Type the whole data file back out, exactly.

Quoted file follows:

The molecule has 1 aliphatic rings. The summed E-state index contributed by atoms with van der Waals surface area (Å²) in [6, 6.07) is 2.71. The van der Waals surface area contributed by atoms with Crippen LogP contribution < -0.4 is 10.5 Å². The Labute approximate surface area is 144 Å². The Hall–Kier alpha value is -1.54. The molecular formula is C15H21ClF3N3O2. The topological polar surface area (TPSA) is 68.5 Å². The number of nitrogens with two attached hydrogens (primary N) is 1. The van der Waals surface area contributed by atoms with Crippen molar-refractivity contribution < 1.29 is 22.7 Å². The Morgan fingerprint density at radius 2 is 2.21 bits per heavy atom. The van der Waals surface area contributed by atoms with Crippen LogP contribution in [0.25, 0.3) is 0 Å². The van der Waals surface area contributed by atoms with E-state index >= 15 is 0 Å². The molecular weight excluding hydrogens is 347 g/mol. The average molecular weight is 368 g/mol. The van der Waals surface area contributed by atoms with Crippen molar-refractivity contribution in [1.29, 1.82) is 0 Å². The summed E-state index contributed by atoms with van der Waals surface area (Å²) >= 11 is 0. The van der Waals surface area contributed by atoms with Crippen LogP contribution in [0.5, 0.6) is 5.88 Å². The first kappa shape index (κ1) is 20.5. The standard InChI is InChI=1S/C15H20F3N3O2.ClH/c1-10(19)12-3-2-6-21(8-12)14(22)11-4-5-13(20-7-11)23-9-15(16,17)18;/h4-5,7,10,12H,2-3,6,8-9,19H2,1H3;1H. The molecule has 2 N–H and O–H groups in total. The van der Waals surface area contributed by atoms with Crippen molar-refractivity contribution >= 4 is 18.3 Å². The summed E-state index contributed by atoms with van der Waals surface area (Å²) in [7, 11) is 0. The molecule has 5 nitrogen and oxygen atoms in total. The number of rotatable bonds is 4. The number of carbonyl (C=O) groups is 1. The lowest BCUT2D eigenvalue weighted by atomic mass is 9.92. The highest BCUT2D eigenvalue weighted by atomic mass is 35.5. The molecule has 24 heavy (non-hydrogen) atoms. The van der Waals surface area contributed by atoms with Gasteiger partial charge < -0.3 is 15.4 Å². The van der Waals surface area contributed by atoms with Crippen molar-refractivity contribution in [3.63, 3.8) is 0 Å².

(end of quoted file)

The molecule has 1 aliphatic rings. The summed E-state index contributed by atoms with van der Waals surface area (Å²) in [6, 6.07) is 2.71. The van der Waals surface area contributed by atoms with Crippen LogP contribution < -0.4 is 10.5 Å². The Labute approximate surface area is 144 Å². The Hall–Kier alpha value is -1.54. The molecular formula is C15H21ClF3N3O2. The topological polar surface area (TPSA) is 68.5 Å². The number of nitrogens with two attached hydrogens (primary N) is 1. The van der Waals surface area contributed by atoms with Crippen molar-refractivity contribution < 1.29 is 22.7 Å². The Morgan fingerprint density at radius 2 is 2.21 bits per heavy atom. The van der Waals surface area contributed by atoms with Crippen LogP contribution in [0.25, 0.3) is 0 Å². The van der Waals surface area contributed by atoms with E-state index >= 15 is 0 Å². The molecular weight excluding hydrogens is 347 g/mol. The average molecular weight is 368 g/mol. The van der Waals surface area contributed by atoms with Crippen molar-refractivity contribution in [1.29, 1.82) is 0 Å². The summed E-state index contributed by atoms with van der Waals surface area (Å²) >= 11 is 0. The van der Waals surface area contributed by atoms with Crippen LogP contribution in [0.5, 0.6) is 5.88 Å². The first kappa shape index (κ1) is 20.5. The standard InChI is InChI=1S/C15H20F3N3O2.ClH/c1-10(19)12-3-2-6-21(8-12)14(22)11-4-5-13(20-7-11)23-9-15(16,17)18;/h4-5,7,10,12H,2-3,6,8-9,19H2,1H3;1H. The molecule has 2 N–H and O–H groups in total. The van der Waals surface area contributed by atoms with Crippen molar-refractivity contribution >= 4 is 18.3 Å². The summed E-state index contributed by atoms with van der Waals surface area (Å²) in [7, 11) is 0. The molecule has 5 nitrogen and oxygen atoms in total. The number of rotatable bonds is 4. The number of carbonyl (C=O) groups is 1. The lowest BCUT2D eigenvalue weighted by atomic mass is 9.92. The highest BCUT2D eigenvalue weighted by atomic mass is 35.5. The molecule has 24 heavy (non-hydrogen) atoms. The van der Waals surface area contributed by atoms with Gasteiger partial charge < -0.3 is 15.4 Å². The van der Waals surface area contributed by atoms with Crippen molar-refractivity contribution in [3.63, 3.8) is 0 Å².